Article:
As one of the most structurally unequal countries in the world which also enjoys a reasonably progressive political environment, South Africa has emerged as one of the few places where an intensive public debate on basic income support is taking place in earnest. This paper aims to contribute to the policy debate around basic income grant in South Africa by providing a border historical and empirical context with regard to the implementation of various social protection measures in general, and cash transfer programs in particular.
There is extensive literature on both the historical and empirical aspects of social protection that one can readily tap into to shed light on any given subject matter within the field. Therefore, the purpose of the paper is not to provide a literature review reflective of all the major contours of the field. Rather, the objective is situating the debate around a basic income grant in South Africa in the right historical context as well as presenting a more targeted systematic review of the impacts of comparable interventions around the world. We also present a slightly extended overview of the design and implementation of two of the few universal/quasi-universal basic income grant programs in the world.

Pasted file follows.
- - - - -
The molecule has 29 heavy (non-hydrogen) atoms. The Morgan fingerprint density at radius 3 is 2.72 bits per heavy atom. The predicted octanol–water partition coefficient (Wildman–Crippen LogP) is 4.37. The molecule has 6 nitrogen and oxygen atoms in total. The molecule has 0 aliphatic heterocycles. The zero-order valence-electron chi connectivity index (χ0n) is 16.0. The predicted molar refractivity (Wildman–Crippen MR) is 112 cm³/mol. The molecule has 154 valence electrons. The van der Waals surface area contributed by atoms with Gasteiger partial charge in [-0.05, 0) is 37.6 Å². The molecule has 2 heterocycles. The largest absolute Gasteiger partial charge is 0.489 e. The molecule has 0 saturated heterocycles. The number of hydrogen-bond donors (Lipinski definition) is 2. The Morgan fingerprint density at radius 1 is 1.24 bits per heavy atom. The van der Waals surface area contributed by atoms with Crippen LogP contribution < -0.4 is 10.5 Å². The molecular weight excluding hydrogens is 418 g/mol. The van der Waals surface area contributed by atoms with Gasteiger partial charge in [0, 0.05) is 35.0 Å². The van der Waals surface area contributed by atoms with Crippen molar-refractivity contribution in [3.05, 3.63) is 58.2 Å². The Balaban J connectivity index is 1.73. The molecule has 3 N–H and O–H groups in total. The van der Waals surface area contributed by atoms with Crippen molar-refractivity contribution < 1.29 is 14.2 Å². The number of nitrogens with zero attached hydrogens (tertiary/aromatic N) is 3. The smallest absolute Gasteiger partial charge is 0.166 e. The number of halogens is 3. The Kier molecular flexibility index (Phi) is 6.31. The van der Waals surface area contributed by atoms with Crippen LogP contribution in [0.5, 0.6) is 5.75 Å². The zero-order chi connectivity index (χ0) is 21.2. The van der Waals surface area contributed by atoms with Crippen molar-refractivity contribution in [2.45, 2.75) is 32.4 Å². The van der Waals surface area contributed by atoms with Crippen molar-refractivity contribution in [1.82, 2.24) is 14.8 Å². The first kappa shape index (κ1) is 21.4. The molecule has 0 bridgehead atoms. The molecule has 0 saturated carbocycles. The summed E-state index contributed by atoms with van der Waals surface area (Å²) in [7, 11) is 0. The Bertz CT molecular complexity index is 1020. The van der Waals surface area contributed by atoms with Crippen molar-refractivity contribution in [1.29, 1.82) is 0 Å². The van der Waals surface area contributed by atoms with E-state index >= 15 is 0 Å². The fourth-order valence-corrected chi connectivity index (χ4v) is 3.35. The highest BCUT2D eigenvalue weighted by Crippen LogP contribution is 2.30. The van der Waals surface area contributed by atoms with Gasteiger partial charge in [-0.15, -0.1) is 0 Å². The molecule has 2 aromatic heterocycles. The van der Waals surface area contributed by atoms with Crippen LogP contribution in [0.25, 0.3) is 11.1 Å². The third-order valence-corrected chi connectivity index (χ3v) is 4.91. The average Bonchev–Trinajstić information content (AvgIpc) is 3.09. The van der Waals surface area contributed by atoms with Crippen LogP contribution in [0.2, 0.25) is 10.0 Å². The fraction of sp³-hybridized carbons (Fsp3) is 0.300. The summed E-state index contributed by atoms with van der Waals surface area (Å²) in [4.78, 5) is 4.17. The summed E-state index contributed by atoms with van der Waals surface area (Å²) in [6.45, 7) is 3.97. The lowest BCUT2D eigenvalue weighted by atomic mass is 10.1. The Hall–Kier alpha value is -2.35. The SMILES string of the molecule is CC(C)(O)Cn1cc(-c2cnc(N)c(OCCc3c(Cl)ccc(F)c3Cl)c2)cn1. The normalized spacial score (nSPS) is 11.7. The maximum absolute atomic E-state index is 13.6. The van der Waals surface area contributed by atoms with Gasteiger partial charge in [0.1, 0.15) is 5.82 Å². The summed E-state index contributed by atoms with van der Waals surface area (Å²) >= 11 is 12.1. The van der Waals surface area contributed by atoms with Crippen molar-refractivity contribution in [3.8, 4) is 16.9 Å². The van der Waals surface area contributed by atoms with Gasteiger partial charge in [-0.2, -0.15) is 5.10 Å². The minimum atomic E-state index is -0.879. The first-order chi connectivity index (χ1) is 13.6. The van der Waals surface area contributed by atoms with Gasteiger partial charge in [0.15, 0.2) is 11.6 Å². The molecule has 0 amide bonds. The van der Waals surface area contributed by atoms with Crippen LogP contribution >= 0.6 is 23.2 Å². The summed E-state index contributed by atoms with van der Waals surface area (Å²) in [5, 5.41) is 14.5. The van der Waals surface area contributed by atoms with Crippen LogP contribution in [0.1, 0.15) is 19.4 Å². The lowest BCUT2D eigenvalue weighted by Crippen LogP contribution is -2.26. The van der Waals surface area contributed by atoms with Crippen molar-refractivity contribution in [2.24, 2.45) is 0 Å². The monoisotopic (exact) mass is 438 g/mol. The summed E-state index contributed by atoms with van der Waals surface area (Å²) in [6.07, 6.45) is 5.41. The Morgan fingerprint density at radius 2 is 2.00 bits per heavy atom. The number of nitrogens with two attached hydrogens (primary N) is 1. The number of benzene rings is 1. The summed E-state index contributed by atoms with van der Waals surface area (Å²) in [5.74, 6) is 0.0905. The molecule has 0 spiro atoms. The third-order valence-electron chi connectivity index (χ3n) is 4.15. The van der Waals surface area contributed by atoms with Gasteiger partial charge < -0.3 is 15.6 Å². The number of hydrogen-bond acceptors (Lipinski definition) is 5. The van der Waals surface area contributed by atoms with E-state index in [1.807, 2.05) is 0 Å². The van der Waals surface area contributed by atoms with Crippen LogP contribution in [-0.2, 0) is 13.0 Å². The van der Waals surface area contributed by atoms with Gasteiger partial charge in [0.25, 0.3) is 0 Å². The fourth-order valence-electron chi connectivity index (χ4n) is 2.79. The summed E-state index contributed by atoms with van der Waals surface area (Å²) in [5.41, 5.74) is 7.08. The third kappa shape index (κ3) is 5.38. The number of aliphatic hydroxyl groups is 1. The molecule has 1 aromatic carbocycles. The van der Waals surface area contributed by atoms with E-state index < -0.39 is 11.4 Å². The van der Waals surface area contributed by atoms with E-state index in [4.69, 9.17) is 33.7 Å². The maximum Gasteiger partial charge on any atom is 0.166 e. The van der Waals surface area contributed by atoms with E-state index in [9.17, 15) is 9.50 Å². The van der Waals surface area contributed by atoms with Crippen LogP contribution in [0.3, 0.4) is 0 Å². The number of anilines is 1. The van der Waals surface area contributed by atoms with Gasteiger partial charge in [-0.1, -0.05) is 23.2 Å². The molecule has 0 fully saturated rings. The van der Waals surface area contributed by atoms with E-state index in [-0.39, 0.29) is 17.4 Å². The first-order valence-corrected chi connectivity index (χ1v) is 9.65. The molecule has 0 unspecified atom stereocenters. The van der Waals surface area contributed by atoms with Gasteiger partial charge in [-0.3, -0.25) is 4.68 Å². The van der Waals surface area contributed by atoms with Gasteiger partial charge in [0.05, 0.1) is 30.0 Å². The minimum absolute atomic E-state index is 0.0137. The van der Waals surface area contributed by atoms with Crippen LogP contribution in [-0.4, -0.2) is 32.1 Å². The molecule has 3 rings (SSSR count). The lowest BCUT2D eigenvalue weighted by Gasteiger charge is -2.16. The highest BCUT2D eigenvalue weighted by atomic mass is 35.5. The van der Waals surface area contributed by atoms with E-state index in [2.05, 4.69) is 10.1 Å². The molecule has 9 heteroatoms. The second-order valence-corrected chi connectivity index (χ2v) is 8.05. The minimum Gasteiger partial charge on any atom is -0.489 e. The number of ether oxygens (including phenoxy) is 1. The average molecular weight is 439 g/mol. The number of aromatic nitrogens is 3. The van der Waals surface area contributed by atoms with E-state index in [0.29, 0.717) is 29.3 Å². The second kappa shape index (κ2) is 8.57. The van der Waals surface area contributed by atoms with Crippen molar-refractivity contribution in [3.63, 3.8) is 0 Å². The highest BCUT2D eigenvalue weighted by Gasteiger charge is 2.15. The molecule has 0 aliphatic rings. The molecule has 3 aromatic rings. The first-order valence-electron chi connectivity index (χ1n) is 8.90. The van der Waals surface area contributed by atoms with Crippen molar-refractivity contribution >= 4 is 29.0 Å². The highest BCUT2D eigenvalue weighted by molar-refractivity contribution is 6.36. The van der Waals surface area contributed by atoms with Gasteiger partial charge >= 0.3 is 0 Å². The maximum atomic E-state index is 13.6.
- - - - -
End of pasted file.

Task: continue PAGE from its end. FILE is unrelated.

As the experiences of countries such as Iran and Mongolia that have implemented near-universal transfer programs demonstrate, the macroeconomic implications of large-scale transfer programs are relevant not only for aggregate outcomes such as output and inflation but also for the credibility and sustainability of the interventions themselves. One thing that distinguishes cash transfers from other public services is that the impact of inflation is directly transferred to the recipient as long as the nominal value of the transfer remains constant or increases at a lower rate than inflation. Therefore, the sustainability of a program partly depends on its own effect on macroeconomic stability.